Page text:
Right now, we regularly go onto the street or our parking garage with our mirror-ball, creating HDRIs, and getting the locals scratching their heads or rolling their eyes, wondering what we are doing.
Whenever one wants to place something CG into a live-action scene, the best results come with practice -and preparation.
That means being on set with a big kit to take down measurements and camera data, lay tracking markers, and take lots and lots of reference photographs.
Very importantly for your own preparations, take a few good light probes - basically, setting up a mirror ball and shooting multiple exposures from it that will be combined into a high dynamic range image (HDRI) later on. The reflection of the set on the ball can be converted into complete panoramic environment to be used in your animation package. Being HDR (32- bit), it has all the lighting information you could want.
Once one has this, one can get very accurate "real life" lighting and accurate reflections in your 3D environment that is drawn from the live action environment. The reference photos, on-set data and HDRIs all help with matchmoving, matching the lighting, and figuring out what happened on the set once it's forgotten and locked into that one camera angle you are trying to figure out by watching over and over, and over again!
You can assemble your own HDRI kit on the cheap that produces the results to match the big guys at ILM, Digital Domain, and even 3DTree! It takes some toying around and figuring out, but is an awesome tool, essential when trying to put a 3D car, monster, or digital double into a real life environment. Using mirror balls is not a silver bullet to the problem of matching lighting and reflections, but it gets you 80% there.
VFX NOTE: Ever wonder how to fill stadiums and create a crowd, when you only have a few people? The guys at 3DTree will show you how at the bottom of this article. And check out their tech video in the Reels Section of Creative COW.
Each project, regardless of its complexity or timeline, must have a project plan. This may sound like overkill on a one-day logo build, but once one runs several artists and multiple jobs simultaneously, it is vital. (I also save time by reusing old project plans and schedules for similar jobs.)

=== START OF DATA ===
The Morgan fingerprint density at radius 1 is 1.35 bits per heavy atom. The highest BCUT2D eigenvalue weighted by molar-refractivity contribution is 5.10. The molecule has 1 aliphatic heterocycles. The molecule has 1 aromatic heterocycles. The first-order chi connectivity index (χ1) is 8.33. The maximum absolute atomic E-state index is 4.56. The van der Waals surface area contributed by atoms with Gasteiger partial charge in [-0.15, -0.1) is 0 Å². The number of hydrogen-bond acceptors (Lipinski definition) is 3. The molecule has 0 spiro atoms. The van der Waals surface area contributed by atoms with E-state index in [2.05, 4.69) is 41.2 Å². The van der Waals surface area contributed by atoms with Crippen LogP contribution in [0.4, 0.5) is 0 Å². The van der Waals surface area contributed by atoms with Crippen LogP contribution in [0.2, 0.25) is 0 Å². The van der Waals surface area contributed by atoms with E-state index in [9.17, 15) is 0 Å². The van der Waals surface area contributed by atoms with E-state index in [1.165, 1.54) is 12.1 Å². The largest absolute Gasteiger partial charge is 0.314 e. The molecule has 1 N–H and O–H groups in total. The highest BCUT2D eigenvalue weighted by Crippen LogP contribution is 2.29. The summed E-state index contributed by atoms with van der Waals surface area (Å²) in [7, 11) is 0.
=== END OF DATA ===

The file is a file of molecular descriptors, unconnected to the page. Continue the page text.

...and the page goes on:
The first step in approaching a job is to assess and plan it, especially if it will involve several artists and departments, and will go from concept art to a final render. Here we break up the job into tasks - menial stuff, from "brainstorm concept" to "storyboard sequence" to "model character." We then go into more detail, from estimated time on a task, to assigning the task and creating a schedule. This includes dates for in-house work-in-progress updates (WIP), as well as client-approval WIPs.
In the client quote, we also lay out a contract of scheduled approvals - meaning that, at various points throughout production, the client will sign off an approval for each step: Modeling, Texturing, Animatic, Final Render, etc.
Clients either come in for a WIP approval, or we just upload MOV files to an ftp, and have clients approve via email. (That's for the easier clients of course.)
Depending on the size of the project, some of these approvals are "payment points." For example, on a significant project (e.g., a 2-month animation), 25% will be paid before the project starts, 25% after modeling and basic animatics, and the rest paid before final delivery. However, in general, we simply get a 50% deposit before the project commences, and the rest before final delivery.
Before then, each artist gets his task-list on each project every morning before work - that is, if we're running on a normal schedule and not thru-the-night emergency panic-stations. There are also probably one or two in-house WIP approvals with the job supervisor, one at midday, and the other before going back into the real world that night. This way, there's a constant and immediate update on the progress of each project and what each artist is involved with.
For individual projects - editing, motion graphics, and especially animation - we always try to do some storyboard animatics. This could be simple boards thrown together in Photoshop or Sketchbook, or just reference images from the web, animated on a timeline to give an idea of composition, timing, and layout of the shot(s). Again, this may seem overkill, but it is essential to good workflow and communication, especially when working with multiple artists.